After filing an ethics complaint about the millions that presidential nominee Mitt Romney allegedly made from the auto bailout, United Auto Workers President Bob King denounced the Republican’s actions Friday, saying his careless statements are hurting the American auto brand and the people of Ohio.
While campaigning in Defiance, Ohio, last week, Romney, who opposed the government’s bailout of GM and Chrysler, said he read Chrysler was thinking of “moving all [Jeep] production to China.” Romney’s Jeep claims and misleading ad that followed sparked worry that Americans jobs were going to China.
However, multiple Chrysler executives have denied those claims, calling them false and noting that the company is merely considering whether to reopen production halted in China years ago.
“He’s hurting the brand,” King said during a telephone interview Thursday afternoon. “If Americans believe that they will buy less products. He’s scaring the workers and their families. It’s unconscionable.”
The Romney campaign is working hard to secure Ohio, a state where the auto industry is a major employer, and without which no Republican has ever won the White House. President Barack Obama is currently leading Romney in Ohio, according to several polls.
Billions In Investments
Defiance is an auto town, and the county’s workforce is more than 21,000 strong, according to the Defiance Area Chamber of Commerce. A variety of manufacturing firms and agribusinesses are hosted in Defiance.
General Motors is the largest employer with approximately 1,450 employees, the chamber’s website stated.
The federal bailout of GM greatly helped the town.
Since the bailout, all three auto brands – GM, Chrysler and Ford, which did not receive federal loans – have invested billions back into the U.S. economy and created tens of thousands of jobs.
By the UAW’s estimate, nearly $20 billion was invested, with more than $8 billion coming from GM and about $5 billion from the smaller Chrysler. GM also created more than 21,000 jobs while Chrysler added 10,000.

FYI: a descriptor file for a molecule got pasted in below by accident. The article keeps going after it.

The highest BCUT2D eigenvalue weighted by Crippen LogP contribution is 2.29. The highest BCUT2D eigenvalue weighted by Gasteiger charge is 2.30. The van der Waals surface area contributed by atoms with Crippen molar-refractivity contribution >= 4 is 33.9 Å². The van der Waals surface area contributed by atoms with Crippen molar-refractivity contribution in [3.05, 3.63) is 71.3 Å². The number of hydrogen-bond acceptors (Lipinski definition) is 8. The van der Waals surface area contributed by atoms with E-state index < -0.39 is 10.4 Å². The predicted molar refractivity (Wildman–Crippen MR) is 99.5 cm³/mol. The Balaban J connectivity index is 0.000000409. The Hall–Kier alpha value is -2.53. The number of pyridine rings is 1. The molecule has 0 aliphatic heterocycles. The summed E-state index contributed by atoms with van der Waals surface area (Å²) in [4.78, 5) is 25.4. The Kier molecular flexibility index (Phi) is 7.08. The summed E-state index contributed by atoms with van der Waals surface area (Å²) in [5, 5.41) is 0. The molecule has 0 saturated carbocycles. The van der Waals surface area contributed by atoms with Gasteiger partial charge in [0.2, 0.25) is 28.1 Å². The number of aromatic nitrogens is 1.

“When workers are back to working, everyone benefits because of the disposable income,” King said, calling Romney’s statements “reckless.”
“His actions indicate he doesn’t know what he is doing,” King added. “Anyone who wants to help America would not be putting out false statements about the companies. You want them in markets around the world making stronger companies. GM sold more cars in China last year than in America. You must have balance.”
The Romney campaign has not responded to an email asking for a comment.
The Ethics Complaint
Obama’s campaign narrative regarding the economy and jobs – two top priority issues in this year’s election – relies heavily on the auto bailout resulting in the rescue of an American icon that is now profitable and hiring.
It is definitely in Romney’s best interest to try and change that narrative, even at the eleventh hour. But that's proving to be difficult for the man who wrote an editorial with the headline "Let Detroit Go Bankrupt".
On Nov. 18, 2008, Romney wrote in The New York Times, “If General Motors, Ford and Chrysler get the bailout that their chief executives asked for yesterday, you can kiss the American automotive industry goodbye. It won’t go overnight, but its demise will be virtually guaranteed. Without that bailout, Detroit will need to drastically restructure itself. With it, the automakers will stay the course — the suicidal course of declining market shares, insurmountable labor and retiree burdens, technology atrophy, product inferiority and never-ending job losses. Detroit needs a turnaround, not a check. “
But the same thing Romney opposed brought in an alleged $15 million in windfall that the UAW wants him to disclose. Reports are that $12.9 billion in federal money went to Delphi, an American multinational automotive parts manufacturing company, in which a hedge fund the Romneys had invested in bought a stake. That stake brought massive returns to the hedge fund's investors.
The UAW and watchdog groups sent a letter to the Office of Government Ethics on Thursday, requesting an investigation into the matter.
That Romney didn’t make his windfall known in public financial disclosures, King alleged, is a noncompliance with the Ethics in Government Act.
“They got a substantial amount of money coming from taxpayers. It’s so hypocritical,” King said, adding that how Romney allegedly made the profit isn’t illegal but immoral.
“The American public will know the truth,” King later said, adding he believes this might call into question other investments. “He’s not going to be the president to rebuild the manufacturing sector and the economy.”
Laura is a U.S. politics reporter for the International Business Times. She was always fascinated by the BBC World News each morning on the radio in Jamaica. That, and a love...